We are directed down ten flights of stairs to the lower pool—the one filled to capacity with screaming children and their youngish parents. We are definitely not in our demographic. But a pool is a pool so we edge our way in. I notice a sign at poolside informing us that the water temperature is exactly the same as the air temperature. In other words, the water is very, very warm. I convince myself that French children are trained to never pee in the pool and submerge to my neck.
Moments later, the water swells and ebbs. Sacré bleu! It’s a wave pool. Gregg gets seasick walking on a dock in calm weather, so he leaves smartly while I bob around a while longer to get my money’s worth.
Later in the evening as the sun sets over the Mediterranean and a glass of wine soothes my frazzled nerves, I decide that the place isn’t so bad. It’s certainly cheerful. And then the band on the stage just below our room and facing the restaurants starts playing bad renditions of 1970s hits. Oh well. The food in the restaurant is tasty (I have mussels in garlic), the service is excellent, and our post-dinner walk to the golf course sands down the edges of a trying day. The next morning, I spend a happy few hours at one of the cafés drinking coffee and overlooking an outdoor fitness class. Dozens of people bounce and stretch to loud music on the baking-hot concrete in 36-degree heat (the canicule is starting to ease off). I shudder as I watch a few of the ladies who are, ahem, a few baguettes over the limit, sweating red-faced, and hope the perky leader has first-aid training.
Meanwhile, I stay cool and write five pages of my Work In Progress so I’m happy.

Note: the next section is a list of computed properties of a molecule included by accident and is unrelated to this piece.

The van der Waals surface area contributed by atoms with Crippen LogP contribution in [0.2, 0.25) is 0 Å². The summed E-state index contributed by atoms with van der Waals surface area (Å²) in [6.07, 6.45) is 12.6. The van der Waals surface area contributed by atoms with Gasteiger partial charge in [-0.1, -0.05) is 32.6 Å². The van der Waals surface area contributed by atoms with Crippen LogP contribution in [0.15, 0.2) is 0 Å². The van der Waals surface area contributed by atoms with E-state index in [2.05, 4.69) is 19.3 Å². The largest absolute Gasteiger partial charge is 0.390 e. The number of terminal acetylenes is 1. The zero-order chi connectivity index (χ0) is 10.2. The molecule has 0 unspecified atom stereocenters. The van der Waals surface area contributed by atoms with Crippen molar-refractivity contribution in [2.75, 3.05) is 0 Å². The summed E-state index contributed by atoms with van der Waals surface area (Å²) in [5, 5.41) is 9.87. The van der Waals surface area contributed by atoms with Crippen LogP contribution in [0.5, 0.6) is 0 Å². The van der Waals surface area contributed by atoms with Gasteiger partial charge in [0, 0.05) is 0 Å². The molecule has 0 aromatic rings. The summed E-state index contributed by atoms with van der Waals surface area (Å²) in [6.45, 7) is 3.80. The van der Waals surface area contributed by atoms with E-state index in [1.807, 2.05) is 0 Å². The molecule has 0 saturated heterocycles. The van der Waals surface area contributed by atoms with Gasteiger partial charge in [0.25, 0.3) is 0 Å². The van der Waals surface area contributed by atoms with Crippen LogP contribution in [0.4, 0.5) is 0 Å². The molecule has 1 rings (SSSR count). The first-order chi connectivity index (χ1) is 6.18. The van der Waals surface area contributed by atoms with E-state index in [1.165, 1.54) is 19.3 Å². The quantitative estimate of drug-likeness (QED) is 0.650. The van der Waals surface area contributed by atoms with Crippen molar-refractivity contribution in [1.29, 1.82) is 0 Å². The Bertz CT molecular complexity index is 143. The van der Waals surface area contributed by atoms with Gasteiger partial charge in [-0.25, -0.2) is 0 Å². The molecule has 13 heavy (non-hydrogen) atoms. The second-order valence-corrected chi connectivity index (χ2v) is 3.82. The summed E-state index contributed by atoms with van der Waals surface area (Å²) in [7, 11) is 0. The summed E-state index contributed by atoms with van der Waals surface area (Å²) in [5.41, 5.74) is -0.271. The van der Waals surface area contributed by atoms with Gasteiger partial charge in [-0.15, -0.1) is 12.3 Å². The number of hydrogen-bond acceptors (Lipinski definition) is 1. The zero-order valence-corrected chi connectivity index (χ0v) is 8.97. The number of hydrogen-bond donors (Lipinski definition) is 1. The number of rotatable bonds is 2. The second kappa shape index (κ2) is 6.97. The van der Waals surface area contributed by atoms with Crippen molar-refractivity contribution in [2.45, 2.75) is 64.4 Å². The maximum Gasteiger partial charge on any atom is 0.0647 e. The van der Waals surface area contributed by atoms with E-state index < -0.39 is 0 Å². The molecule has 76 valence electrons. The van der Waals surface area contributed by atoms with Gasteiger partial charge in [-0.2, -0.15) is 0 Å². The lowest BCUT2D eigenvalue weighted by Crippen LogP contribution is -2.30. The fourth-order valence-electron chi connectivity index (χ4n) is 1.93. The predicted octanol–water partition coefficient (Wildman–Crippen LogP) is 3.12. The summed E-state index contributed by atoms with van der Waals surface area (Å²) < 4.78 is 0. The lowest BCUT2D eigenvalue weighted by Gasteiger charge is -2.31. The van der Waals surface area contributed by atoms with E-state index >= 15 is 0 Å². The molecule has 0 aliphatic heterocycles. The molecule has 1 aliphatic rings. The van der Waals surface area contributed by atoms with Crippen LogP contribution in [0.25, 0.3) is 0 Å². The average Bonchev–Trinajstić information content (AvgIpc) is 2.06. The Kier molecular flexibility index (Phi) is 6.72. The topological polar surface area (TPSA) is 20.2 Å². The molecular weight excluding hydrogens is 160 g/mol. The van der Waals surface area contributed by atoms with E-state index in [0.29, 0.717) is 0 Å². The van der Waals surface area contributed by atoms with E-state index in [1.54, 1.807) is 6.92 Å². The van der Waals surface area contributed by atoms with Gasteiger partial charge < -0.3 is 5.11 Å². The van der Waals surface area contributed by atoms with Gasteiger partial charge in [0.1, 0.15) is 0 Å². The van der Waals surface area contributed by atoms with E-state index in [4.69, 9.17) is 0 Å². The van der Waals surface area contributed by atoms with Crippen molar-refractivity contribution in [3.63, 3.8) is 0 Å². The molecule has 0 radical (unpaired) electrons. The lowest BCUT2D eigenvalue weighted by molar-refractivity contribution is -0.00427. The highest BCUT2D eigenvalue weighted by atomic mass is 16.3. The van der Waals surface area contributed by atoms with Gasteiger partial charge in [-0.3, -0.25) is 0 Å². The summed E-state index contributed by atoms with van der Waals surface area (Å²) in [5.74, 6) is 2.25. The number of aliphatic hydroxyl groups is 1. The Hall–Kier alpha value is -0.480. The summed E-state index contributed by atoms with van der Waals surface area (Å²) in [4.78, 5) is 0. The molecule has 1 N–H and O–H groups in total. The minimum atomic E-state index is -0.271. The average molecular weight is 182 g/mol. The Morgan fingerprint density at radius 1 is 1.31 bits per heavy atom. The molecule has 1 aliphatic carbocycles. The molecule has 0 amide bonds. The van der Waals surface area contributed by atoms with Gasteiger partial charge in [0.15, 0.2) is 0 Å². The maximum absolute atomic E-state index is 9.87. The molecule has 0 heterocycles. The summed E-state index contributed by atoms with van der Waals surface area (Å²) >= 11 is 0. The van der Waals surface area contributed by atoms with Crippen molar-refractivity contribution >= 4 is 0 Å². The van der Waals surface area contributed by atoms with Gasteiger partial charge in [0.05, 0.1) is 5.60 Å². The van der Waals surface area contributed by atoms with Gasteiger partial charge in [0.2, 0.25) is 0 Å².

We leave the vacation paradise, drop our luggage at another hotel in Saint Raphael, this one a short stroll from a marina full of restaurants and head for one of the private beaches where for a mere 15 euros each, we get a lounger, an umbrella and a nice young man to bring us drinks—four euros for a coke, but whatever. It’s the only way to enjoy the beach when you’re traveling and don’t have your own umbrella and lounger handy. No sitting on the beach in full sun with the hoi polloi for this girl.
We lounge, we swim, we lounge, we swim—it’s heavenly—and the water of the Mediterranean is like warm honey on my skin.
All night long with air conditioning that barely registers, the heat pulses and steams with sticky insistence. The temperature outside our room barely falls below 30 degrees even at 3 am. But by morning, a wind off the water freshens the air and the worst is over.
On July 1, we make our way west for the start of our journey from France to Spain to Portugal. These last 21 days of our trip will be spent traveling, with the longest stay just three nights on the Algarve.
Bring it on.
*This blog post contains affiliate links from booking.com to hotels we actually stayed in and recommend. If you click one of the links, I could be rewarded credit or a commission of a booking. You don’t pay any extra. Please know I have my readers’ best interests at heart and only list places I’d recommend to my best friend.